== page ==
Thousands worldwide join global climate strike
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Hundreds of thousands of young people worldwide on Friday are participating in the Global Climate Strike as organizers say it is expected to be the biggest day of protests ever surrounding the issue of climate change.

The protests kicked off in Australia, where organizers said more than 300,000 people gathered in Melbourne, Sydney, Brisbane and other cities. Melbourne hosted the largest demonstration, with more than 100,000 climate activists attending, CNN reported the organizers as saying.


The strike has been largely organized and shared by 16-year-old Swedish activist Greta Thunberg, who started #FridaysForFuture climate strikes on her own in August 2018 by sitting in front of the Swedish Parliament in protest of her home country’s inaction on climate change.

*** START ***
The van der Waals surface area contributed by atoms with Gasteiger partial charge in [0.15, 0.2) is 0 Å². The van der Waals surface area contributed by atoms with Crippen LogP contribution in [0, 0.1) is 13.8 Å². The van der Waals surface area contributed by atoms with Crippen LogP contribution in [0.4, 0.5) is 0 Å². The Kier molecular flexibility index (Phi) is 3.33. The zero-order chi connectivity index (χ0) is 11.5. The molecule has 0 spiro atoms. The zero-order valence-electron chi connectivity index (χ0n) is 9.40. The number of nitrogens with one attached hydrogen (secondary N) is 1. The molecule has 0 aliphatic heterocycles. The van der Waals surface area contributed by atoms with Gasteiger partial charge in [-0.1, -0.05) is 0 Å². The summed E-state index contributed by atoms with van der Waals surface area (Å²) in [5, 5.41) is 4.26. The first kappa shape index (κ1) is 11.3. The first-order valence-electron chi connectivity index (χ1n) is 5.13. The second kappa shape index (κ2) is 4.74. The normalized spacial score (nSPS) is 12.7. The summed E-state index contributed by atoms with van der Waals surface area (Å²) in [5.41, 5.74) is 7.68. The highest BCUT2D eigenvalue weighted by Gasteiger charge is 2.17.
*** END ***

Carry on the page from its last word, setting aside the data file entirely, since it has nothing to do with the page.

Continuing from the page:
Thunberg retweeted footage from protests around the world Friday, all calling for world leaders to act on climate change because "our window for effective climate action is closing fast," the strike's website says. 

Thunberg said that approximately 4,638 events were organized in 139 countries, CNN reported.

More than 1 million New York City children will not be penalized for skipping school Friday to attend the global rally, the city’s Department of Education tweeted last week.

Although the movement is spearheaded by young people, the rallies extend beyond children as well. Hundreds of thousands of parents and other adult climate activists are also expected to attend the worldwide protests, including more than 1,000 Amazon employees, who announced that they are set to strike to support the Global Climate Strike.